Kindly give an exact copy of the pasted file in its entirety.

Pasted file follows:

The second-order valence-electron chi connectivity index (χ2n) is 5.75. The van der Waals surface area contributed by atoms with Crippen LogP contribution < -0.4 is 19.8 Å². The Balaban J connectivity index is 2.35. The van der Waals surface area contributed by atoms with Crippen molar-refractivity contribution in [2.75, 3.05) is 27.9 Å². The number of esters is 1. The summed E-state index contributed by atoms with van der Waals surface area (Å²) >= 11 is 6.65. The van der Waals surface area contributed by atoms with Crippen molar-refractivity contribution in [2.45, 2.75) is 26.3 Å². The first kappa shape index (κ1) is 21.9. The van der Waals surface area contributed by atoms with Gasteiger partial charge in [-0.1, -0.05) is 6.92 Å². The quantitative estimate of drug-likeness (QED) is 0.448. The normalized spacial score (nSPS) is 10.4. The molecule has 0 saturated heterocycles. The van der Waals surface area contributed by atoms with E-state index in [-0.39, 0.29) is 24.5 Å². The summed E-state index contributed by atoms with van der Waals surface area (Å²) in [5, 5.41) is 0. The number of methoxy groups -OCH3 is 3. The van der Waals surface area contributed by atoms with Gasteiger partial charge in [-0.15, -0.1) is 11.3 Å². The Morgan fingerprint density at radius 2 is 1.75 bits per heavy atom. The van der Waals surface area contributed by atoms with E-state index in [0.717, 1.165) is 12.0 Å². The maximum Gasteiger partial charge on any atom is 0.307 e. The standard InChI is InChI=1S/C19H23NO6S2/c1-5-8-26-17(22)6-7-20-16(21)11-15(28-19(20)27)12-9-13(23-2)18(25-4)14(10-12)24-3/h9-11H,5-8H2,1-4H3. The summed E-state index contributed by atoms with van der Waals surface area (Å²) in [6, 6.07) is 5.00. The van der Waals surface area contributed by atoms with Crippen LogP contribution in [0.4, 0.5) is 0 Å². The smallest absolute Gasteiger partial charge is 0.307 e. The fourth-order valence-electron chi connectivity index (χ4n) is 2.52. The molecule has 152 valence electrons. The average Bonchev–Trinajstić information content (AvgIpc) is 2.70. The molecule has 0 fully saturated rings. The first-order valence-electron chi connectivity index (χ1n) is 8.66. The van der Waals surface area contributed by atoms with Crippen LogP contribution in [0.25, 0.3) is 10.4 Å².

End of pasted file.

The second-order valence-electron chi connectivity index (χ2n) is 5.75. The van der Waals surface area contributed by atoms with Crippen LogP contribution < -0.4 is 19.8 Å². The Balaban J connectivity index is 2.35. The van der Waals surface area contributed by atoms with Crippen molar-refractivity contribution in [2.75, 3.05) is 27.9 Å². The number of esters is 1. The summed E-state index contributed by atoms with van der Waals surface area (Å²) >= 11 is 6.65. The van der Waals surface area contributed by atoms with Crippen molar-refractivity contribution in [2.45, 2.75) is 26.3 Å². The first kappa shape index (κ1) is 21.9. The van der Waals surface area contributed by atoms with Gasteiger partial charge in [-0.1, -0.05) is 6.92 Å². The quantitative estimate of drug-likeness (QED) is 0.448. The normalized spacial score (nSPS) is 10.4. The molecule has 0 saturated heterocycles. The van der Waals surface area contributed by atoms with E-state index in [-0.39, 0.29) is 24.5 Å². The summed E-state index contributed by atoms with van der Waals surface area (Å²) in [5, 5.41) is 0. The number of methoxy groups -OCH3 is 3. The van der Waals surface area contributed by atoms with Gasteiger partial charge in [-0.15, -0.1) is 11.3 Å². The Morgan fingerprint density at radius 2 is 1.75 bits per heavy atom. The van der Waals surface area contributed by atoms with E-state index in [0.717, 1.165) is 12.0 Å². The maximum Gasteiger partial charge on any atom is 0.307 e. The standard InChI is InChI=1S/C19H23NO6S2/c1-5-8-26-17(22)6-7-20-16(21)11-15(28-19(20)27)12-9-13(23-2)18(25-4)14(10-12)24-3/h9-11H,5-8H2,1-4H3. The summed E-state index contributed by atoms with van der Waals surface area (Å²) in [6, 6.07) is 5.00. The van der Waals surface area contributed by atoms with Crippen LogP contribution in [0.4, 0.5) is 0 Å². The smallest absolute Gasteiger partial charge is 0.307 e. The fourth-order valence-electron chi connectivity index (χ4n) is 2.52. The molecule has 152 valence electrons. The average Bonchev–Trinajstić information content (AvgIpc) is 2.70. The molecule has 0 fully saturated rings. The first-order valence-electron chi connectivity index (χ1n) is 8.66. The van der Waals surface area contributed by atoms with Crippen LogP contribution in [0.25, 0.3) is 10.4 Å².